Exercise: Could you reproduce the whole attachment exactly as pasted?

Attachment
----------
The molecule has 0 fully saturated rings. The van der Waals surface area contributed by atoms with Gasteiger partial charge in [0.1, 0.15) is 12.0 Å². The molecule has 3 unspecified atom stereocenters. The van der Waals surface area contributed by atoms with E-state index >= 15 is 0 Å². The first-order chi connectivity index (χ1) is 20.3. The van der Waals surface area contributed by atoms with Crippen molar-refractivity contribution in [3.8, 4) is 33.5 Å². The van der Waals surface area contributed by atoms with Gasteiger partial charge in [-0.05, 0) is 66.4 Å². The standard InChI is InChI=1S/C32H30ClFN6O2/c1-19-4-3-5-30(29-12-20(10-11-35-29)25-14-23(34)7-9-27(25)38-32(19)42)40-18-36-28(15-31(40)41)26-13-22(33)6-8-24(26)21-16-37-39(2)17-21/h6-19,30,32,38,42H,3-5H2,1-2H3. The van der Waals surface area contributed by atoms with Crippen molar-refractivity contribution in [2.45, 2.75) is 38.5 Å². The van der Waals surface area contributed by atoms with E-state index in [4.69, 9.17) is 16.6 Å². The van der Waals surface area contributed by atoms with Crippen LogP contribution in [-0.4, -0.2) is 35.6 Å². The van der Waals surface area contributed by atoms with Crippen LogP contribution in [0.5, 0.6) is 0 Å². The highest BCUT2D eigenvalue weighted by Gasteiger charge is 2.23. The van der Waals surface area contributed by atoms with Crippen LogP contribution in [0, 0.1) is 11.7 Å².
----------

The molecule has 0 fully saturated rings. The van der Waals surface area contributed by atoms with Gasteiger partial charge in [0.1, 0.15) is 12.0 Å². The molecule has 3 unspecified atom stereocenters. The van der Waals surface area contributed by atoms with E-state index >= 15 is 0 Å². The first-order chi connectivity index (χ1) is 20.3. The van der Waals surface area contributed by atoms with Crippen molar-refractivity contribution in [3.8, 4) is 33.5 Å². The van der Waals surface area contributed by atoms with Gasteiger partial charge in [-0.05, 0) is 66.4 Å². The standard InChI is InChI=1S/C32H30ClFN6O2/c1-19-4-3-5-30(29-12-20(10-11-35-29)25-14-23(34)7-9-27(25)38-32(19)42)40-18-36-28(15-31(40)41)26-13-22(33)6-8-24(26)21-16-37-39(2)17-21/h6-19,30,32,38,42H,3-5H2,1-2H3. The van der Waals surface area contributed by atoms with Crippen molar-refractivity contribution in [2.45, 2.75) is 38.5 Å². The van der Waals surface area contributed by atoms with E-state index in [4.69, 9.17) is 16.6 Å². The van der Waals surface area contributed by atoms with Crippen LogP contribution in [-0.4, -0.2) is 35.6 Å². The van der Waals surface area contributed by atoms with Crippen LogP contribution in [0.5, 0.6) is 0 Å². The highest BCUT2D eigenvalue weighted by Gasteiger charge is 2.23. The van der Waals surface area contributed by atoms with Crippen LogP contribution in [0, 0.1) is 11.7 Å².